Data showing the increase in vaccination correlates with a decline in hospitalizations among those that are eligible for a shot. (Michigan Health and Hospitalization Association)
Visits to hospitals related to the coronavirus are also nearing peak numbers last measured in mid-November, before the number of patients in critical care and on ventilators reached its peak of the fall surge.
More than 100 people were dying a day at that time.
Evidence that vaccines are working
The grim trends coming out of Michigan hospitals do offer a silver lining, doctors say. The vaccines are working.
"Vaccines are our way out of this pandemic," said Dr. Adnan Munkarah, Henry Ford Health System's chief clinical officer.
"We know that these vaccines are working, and the reason is that the group being vaccinated now has a decrease in the number of positivity rates," he added.
Every one of Henry Ford Health System's hospitals has reached bed occupancy 67% or more. At their Macomb branch, bed occupancy is at 96%.
Almost half of the 80 and older age group has gotten vaccinated, which health experts say is encouraging, even among Michigan's spike in cases.
In Detroit, positive tests climbed from 3 to 10% in less than a month. The number of residents that have been hospitalized jumped 164% in the last two weeks.
The alarming numbers prompted Mayor Mike Duggan to open eligibility for a vaccine to everyone over the age of 16 that lives or works in the city.
"It is now the younger people that are being infected, the younger people that are being hospitalized and we have got to start to get them vaccinated," he said.
That local sentiment was echoed among national reports that both the Pfizer and Moderna vaccines were 90% effective at preventing infections after the second shot under real-world conditions.
So far, Michigan has administered more than 4.12 million vaccine doses, covering 32.5% of the state. Its goal is to vaccinate 70% of the state by year's end.
Future restrictions unlikely
While cases are spiking in the state, Whitmer said she doesn’t plan to tighten restrictions that she previously loosened.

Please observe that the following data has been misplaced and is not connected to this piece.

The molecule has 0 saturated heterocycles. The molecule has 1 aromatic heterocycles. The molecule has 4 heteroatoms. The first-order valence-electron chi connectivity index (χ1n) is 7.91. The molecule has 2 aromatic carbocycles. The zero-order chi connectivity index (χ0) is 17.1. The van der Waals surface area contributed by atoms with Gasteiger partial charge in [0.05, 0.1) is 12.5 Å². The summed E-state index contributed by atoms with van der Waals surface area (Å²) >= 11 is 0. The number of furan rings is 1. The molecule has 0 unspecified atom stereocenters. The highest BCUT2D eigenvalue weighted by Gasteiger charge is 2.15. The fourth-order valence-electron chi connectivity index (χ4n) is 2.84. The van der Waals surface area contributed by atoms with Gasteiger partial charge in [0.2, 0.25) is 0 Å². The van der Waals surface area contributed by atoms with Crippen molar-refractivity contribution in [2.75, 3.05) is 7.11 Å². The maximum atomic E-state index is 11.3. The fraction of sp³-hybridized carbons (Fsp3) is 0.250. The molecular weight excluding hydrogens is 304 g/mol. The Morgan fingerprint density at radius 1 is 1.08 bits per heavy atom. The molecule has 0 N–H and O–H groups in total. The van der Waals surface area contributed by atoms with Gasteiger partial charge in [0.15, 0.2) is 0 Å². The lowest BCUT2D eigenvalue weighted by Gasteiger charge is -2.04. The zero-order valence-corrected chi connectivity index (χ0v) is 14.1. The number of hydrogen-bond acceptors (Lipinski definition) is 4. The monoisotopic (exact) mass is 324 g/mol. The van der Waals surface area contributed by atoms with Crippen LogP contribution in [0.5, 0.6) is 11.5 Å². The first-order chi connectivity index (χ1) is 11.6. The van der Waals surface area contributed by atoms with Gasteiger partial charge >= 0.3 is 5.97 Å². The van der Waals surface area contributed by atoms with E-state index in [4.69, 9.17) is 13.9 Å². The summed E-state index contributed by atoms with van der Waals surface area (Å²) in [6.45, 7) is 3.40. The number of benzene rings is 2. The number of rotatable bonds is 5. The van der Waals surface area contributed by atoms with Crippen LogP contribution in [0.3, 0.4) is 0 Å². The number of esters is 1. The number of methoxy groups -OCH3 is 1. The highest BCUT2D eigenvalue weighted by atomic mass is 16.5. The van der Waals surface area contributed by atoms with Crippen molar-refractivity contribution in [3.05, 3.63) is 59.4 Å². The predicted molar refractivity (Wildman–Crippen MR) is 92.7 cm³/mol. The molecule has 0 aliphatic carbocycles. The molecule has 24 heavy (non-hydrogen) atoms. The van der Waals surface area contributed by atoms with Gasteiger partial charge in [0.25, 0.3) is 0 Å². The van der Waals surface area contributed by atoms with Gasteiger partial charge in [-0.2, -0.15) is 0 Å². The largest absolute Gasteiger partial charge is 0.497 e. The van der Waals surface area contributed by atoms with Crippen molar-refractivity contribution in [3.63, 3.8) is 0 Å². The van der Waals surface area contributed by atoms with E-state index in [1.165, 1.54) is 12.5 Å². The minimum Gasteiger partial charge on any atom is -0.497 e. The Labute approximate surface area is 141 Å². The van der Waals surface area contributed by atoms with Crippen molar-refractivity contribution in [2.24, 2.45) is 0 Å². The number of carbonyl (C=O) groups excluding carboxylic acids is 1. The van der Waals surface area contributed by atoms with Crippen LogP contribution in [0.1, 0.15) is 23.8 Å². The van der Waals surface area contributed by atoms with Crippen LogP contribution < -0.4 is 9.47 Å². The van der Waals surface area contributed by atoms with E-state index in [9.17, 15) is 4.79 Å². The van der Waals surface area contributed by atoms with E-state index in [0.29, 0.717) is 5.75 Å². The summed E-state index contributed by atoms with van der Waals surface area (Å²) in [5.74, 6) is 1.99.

Bars and restaurants were forced to close in mid-November after October’s case spike.
These establishments were allowed to reopen for indoor dining Feb. 1. They could operate at 25% capacity and had a curfew of 10 p.m.
Currently, bars and restaurants can operate at 50% capacity, up to 100 people, and have a curfew of 11 p.m.
As warmer weather nears, some eateries have begun moving outside to allow for increased social distancing and capacity.
Other protocols in place right now include allowing outdoor venues to have up to 20% capacity, and entertainment venues, such as bowling alleys and movie theaters, to operate at 50% capacity, up to 300 people.
Private indoor gatherings at homes can have a maximum of 15 people from three different households and private outdoor gatherings can have up to 50 people, while public gatherings can have up to 25 people indoors and up to 300 people outdoors.
That order is in place until April 19.
The Michigan Restaurant & Lodging Association (MRLA) says 75% of 600 people it surveyed want Whitmer to reveal the data and metrics that determine COVID-19 restriction changes.
While Whitmer said she doesn’t intend to issue more restrictions, other entities, including schools and city governments, are making changes and issues orders.
Some schools have begun moving back to online instruction after outbreaks.
School officials say most of the outbreaks are connected to activities outside of the classroom, such as sports and students hanging out with friends.
On Tuesday, Detroit issued an emergency public health order that requires all government meetings that fall under the Open Meetings Act to be conducted virtually through at least the end of May.
Also, Beaumont reinstated visitor restrictions at its hospitals last week.
No person will be allowed in rooms with patients that have pending or positive COVID-19 tests. Patients that haven't been exposed and don't have the virus can have one family member or friend visit at a time under specific guidelines.